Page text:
Summer always reminds us of fun family holidays in Okinawa. Besides the sunshine and beachy vibes, this tropical Japanese prefecture is all good eating. Without further ado, we present you with our guide to the four Okinawan foods we just can’t get enough of.
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Photo credit: EN Okinawa
Although bitter gourd may not sound like the most appetising vegetable out there, local Okinawans appreciate it for its nutritional value. It has twice the calcium of spinach and plenty of fibre (just in case you’re travelling and are in need of some extra fibre in your diet *winkwink*). In Okinawa, bitter gourd is usually stir-fried with other ingredients such as egg or pork.
Sea grapes (umibudou)
Photo credit: uds.gnst.jp
These delicate gems plucked from the turquoise waters of Okinawa charm the tongue as soon as they burst in the mouth. Sea grapes, or green caviar, are usually farmed on the Okinawan island of Miyako and are traditionally served with vinegar or soy sauce or as a part of a don (Japanese rice bowl).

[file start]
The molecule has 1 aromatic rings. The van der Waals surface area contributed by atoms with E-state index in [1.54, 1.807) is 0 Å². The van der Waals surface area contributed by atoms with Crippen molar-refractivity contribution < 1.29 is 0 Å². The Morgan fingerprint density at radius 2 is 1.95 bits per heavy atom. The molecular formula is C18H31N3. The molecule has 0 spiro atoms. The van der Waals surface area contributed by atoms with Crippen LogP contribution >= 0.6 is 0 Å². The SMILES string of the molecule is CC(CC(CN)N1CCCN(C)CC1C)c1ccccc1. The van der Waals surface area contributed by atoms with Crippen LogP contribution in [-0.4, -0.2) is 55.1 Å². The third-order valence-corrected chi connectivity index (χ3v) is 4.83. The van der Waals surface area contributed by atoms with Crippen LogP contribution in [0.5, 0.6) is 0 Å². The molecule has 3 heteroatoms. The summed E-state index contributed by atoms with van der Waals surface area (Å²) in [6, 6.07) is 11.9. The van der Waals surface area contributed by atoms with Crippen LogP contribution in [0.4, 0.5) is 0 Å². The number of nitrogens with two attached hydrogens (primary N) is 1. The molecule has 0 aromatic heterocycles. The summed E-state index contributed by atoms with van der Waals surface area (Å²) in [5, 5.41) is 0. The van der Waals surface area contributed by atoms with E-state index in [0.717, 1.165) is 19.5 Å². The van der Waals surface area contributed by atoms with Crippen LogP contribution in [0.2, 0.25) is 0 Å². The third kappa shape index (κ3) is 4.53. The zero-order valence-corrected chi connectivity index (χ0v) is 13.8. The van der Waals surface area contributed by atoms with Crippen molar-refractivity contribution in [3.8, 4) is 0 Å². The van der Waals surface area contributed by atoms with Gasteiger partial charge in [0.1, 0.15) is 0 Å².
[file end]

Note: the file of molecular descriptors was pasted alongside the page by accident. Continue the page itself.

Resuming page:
Photo credit: EN Okinawa
Aguu refers to the particular kind of black-haired pigs raised in Okinawa. A full-grown Aguu pig is comparatively smaller than pigs bred in Western countries, yet its slow growth rate is what makes its meat so flavourful, sweet and tender – a treasure for Japanese-cuisine lovers. In Okinawa, try Aguu pork grilled simply with lemon and salt or stir-fried with ginger.
Photo credit: dinemagazine.ca
Part of the Yaeyama Islands archipelago, Ishigaki is well known for its temperate climate all year-round, and its lush, green fields provide the best breeding grounds for Wagyu, a prized breed of Japanese cattle, with prices to match. Enjoy Ishigaki Wagyu raw – as sashimi – or as part of a teppanyaki feast.
Okinawan restaurants in Hong Kong
Photo credit: yoyo~~~~
A cosy izakaya in Tsim Tsha Tsui, EN serves Okinawan specialities including stir-fried bitter gourd with pork and Okinawa Wagyu beef, crab and pork shabu-shabu.
1/F, Golden Dragon Centre, 38–40 Cameron Road, TST, 3428 2500
Photo credit: amanda.ks.kwok
As a hidden gem in busy Causeway Bay, Rakuen, a sister restaurant of EN (above), provides diners with the unique Okinawan delights of sea grapes, homemade peanut-flavoured tofu and Aguu pork dumplings.
12/F, 28 Tung Lung Street, Causeway Bay, 3580 8858
Photo credit: KarenLeung3995
Located in Taikoo Shing, Naha presents a selection of homey Okinawan dishes such as sautéed bitter gourd, seaweed tempura and more of those sea grapes we love.
Shop G1015, G/F, Yiu Sing Mansion, Stage 10, Taikoo Shing, Tai Koo, 2186 6969